Major index benchmarks added to weekly gains ahead of the January Non-Farm Payrolls report. The Russell-2000 small cap index outperformed blue chips, lifting more than 2% to an all-time high. Chip stocks added a few points after Wednesday’s reversal while the 30-year Treasury bond stuck its nose above 2.00% for the first time since March 2020. Fintech issues shined after another strong quarter from market leader PayPal Holdings Inc. (PYPL).
Banks Get Bought
Speculative favorite DraftKings Inc. (DKNG) spiked into October resistance, completing the last leg of a 60-point round trip. High short interest small caps continued to deflate, signaling the demise of last week’s biggest story, which doesn’t seem too important in retrospect. Gamestop Inc. (GME) fell another 42% into the low 50s, marking the lowest low since Jan. 22. More importantly, the stock has dropped 89% off the Jan. 28 peak, trapping many Kool-Aid drinkers.
Dow component JPMorgan Chase and Co Inc. (JPM) surged into a test of January’s all-time high but the stock hasn’t broken out yet because it’s still dealing with tough resistance at the 2020 high above 140. This should be a great year for commercial banks worldwide, with the early stages of an inflationary environment widening the yield curve while generating the strongest tailwinds for the financial sector in more than a decade.
Heading Into the Weekend
Wall Street is looking for Friday’s report to add about 50,000 new jobs, much lower than the 174,000 jobs reported in Wednesday’s ADP release. The divergence between expectations and reality is more important than actual metrics at this juncture because everyone knows that millions are still out of work, waiting for restaurants, fitness centers, and travel destinations to rebuild their businesses after the pandemic runs its course.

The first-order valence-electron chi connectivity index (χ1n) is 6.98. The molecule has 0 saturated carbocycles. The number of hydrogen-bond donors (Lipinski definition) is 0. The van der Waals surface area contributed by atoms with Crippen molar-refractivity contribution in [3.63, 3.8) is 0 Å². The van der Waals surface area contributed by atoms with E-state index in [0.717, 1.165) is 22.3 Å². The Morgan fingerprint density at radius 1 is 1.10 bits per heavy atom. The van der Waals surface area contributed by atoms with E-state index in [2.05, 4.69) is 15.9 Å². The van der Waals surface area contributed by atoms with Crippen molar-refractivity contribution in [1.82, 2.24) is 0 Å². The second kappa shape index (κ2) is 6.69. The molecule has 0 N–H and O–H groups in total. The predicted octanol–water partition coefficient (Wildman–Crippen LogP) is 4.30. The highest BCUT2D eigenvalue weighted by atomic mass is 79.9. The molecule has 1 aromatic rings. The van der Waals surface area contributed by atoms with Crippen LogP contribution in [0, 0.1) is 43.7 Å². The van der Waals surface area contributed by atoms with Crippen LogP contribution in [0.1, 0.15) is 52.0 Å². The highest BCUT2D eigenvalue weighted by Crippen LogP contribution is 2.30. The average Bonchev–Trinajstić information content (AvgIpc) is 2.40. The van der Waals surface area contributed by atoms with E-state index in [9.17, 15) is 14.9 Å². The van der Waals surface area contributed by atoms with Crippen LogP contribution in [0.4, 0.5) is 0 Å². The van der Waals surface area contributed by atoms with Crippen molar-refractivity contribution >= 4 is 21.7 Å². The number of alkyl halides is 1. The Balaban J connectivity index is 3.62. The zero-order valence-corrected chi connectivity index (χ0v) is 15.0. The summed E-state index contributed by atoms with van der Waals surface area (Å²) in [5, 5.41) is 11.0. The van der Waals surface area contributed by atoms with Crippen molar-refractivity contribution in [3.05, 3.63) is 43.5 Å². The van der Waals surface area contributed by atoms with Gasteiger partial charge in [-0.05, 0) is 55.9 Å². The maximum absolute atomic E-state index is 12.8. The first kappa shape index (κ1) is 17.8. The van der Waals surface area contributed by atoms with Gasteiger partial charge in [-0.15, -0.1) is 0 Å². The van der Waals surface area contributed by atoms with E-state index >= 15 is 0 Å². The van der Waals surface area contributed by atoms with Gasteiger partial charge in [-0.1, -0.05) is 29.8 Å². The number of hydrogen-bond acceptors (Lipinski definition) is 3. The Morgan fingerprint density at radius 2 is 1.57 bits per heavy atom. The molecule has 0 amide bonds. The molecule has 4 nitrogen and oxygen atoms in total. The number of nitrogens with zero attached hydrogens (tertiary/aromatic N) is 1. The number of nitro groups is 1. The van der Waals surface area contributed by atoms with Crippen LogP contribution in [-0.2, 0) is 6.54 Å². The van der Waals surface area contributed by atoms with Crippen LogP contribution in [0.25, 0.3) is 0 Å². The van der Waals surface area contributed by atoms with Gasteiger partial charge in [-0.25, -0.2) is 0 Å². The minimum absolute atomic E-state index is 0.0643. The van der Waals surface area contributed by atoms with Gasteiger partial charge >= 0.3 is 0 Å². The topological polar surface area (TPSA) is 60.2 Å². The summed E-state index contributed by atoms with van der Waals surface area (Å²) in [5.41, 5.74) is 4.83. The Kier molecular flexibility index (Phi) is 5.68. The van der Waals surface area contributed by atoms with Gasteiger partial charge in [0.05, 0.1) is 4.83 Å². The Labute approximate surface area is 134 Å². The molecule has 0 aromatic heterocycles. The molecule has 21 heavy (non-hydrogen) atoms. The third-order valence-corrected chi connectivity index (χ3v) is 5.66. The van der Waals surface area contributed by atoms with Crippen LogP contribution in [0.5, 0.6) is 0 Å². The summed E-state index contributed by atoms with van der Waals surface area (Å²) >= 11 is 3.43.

Major benchmarks hovered around bull market highs at Thursday’s close, raising the potential for breakouts in coming sessions. The Biden administration may need to pull a few legislative tricks to pass the gigantic stimulus bill but the odds are good and Democrats don’t want to make the same mistake they made at the start of the Obama administration. Specifically, the last president made it clear there’s no advantage in seeking ‘unity’ with the other side of the aisle.
For a look at all of today’s economic events, check out our economic calendar.
This article was originally posted on FX Empire